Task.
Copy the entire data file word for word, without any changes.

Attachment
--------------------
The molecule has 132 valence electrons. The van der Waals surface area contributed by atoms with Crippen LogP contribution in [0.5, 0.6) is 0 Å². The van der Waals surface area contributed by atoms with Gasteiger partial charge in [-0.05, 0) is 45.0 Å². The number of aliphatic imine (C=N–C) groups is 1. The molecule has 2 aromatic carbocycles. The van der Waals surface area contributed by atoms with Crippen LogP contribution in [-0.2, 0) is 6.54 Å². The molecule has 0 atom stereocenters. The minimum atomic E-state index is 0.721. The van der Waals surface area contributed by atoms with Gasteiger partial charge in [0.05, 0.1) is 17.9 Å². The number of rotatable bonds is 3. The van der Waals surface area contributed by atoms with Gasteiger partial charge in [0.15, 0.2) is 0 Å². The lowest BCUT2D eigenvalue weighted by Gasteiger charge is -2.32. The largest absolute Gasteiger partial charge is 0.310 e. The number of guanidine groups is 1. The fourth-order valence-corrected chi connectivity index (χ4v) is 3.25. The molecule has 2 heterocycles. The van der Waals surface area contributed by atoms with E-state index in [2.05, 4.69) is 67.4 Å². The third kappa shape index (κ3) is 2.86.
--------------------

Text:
The molecule has 132 valence electrons. The van der Waals surface area contributed by atoms with Crippen LogP contribution in [0.5, 0.6) is 0 Å². The van der Waals surface area contributed by atoms with Gasteiger partial charge in [-0.05, 0) is 45.0 Å². The number of aliphatic imine (C=N–C) groups is 1. The molecule has 2 aromatic carbocycles. The van der Waals surface area contributed by atoms with Crippen LogP contribution in [-0.2, 0) is 6.54 Å². The molecule has 0 atom stereocenters. The minimum atomic E-state index is 0.721. The van der Waals surface area contributed by atoms with Gasteiger partial charge in [0.05, 0.1) is 17.9 Å². The number of rotatable bonds is 3. The van der Waals surface area contributed by atoms with Gasteiger partial charge in [0.15, 0.2) is 0 Å². The lowest BCUT2D eigenvalue weighted by Gasteiger charge is -2.32. The largest absolute Gasteiger partial charge is 0.310 e. The number of guanidine groups is 1. The fourth-order valence-corrected chi connectivity index (χ4v) is 3.25. The molecule has 2 heterocycles. The van der Waals surface area contributed by atoms with E-state index in [2.05, 4.69) is 67.4 Å². The third kappa shape index (κ3) is 2.86.